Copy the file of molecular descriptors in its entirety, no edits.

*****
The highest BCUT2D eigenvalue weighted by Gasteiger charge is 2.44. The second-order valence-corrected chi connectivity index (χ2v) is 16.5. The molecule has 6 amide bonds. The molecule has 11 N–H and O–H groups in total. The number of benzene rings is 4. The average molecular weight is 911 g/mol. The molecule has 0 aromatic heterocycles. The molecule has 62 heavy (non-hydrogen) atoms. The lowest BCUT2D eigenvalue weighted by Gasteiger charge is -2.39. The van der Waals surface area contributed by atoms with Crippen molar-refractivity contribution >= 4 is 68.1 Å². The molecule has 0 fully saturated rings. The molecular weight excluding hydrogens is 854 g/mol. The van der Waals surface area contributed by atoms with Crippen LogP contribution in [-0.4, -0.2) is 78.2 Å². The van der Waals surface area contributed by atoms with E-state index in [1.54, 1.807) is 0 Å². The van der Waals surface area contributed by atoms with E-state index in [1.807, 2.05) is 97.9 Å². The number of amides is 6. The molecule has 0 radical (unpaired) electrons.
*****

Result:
The highest BCUT2D eigenvalue weighted by Gasteiger charge is 2.44. The second-order valence-corrected chi connectivity index (χ2v) is 16.5. The molecule has 6 amide bonds. The molecule has 11 N–H and O–H groups in total. The number of benzene rings is 4. The average molecular weight is 911 g/mol. The molecule has 0 aromatic heterocycles. The molecule has 62 heavy (non-hydrogen) atoms. The lowest BCUT2D eigenvalue weighted by Gasteiger charge is -2.39. The van der Waals surface area contributed by atoms with Crippen molar-refractivity contribution >= 4 is 68.1 Å². The molecule has 0 fully saturated rings. The molecular weight excluding hydrogens is 854 g/mol. The van der Waals surface area contributed by atoms with Crippen LogP contribution in [-0.4, -0.2) is 78.2 Å². The van der Waals surface area contributed by atoms with E-state index in [1.54, 1.807) is 0 Å². The van der Waals surface area contributed by atoms with E-state index in [1.807, 2.05) is 97.9 Å². The number of amides is 6. The molecule has 0 radical (unpaired) electrons.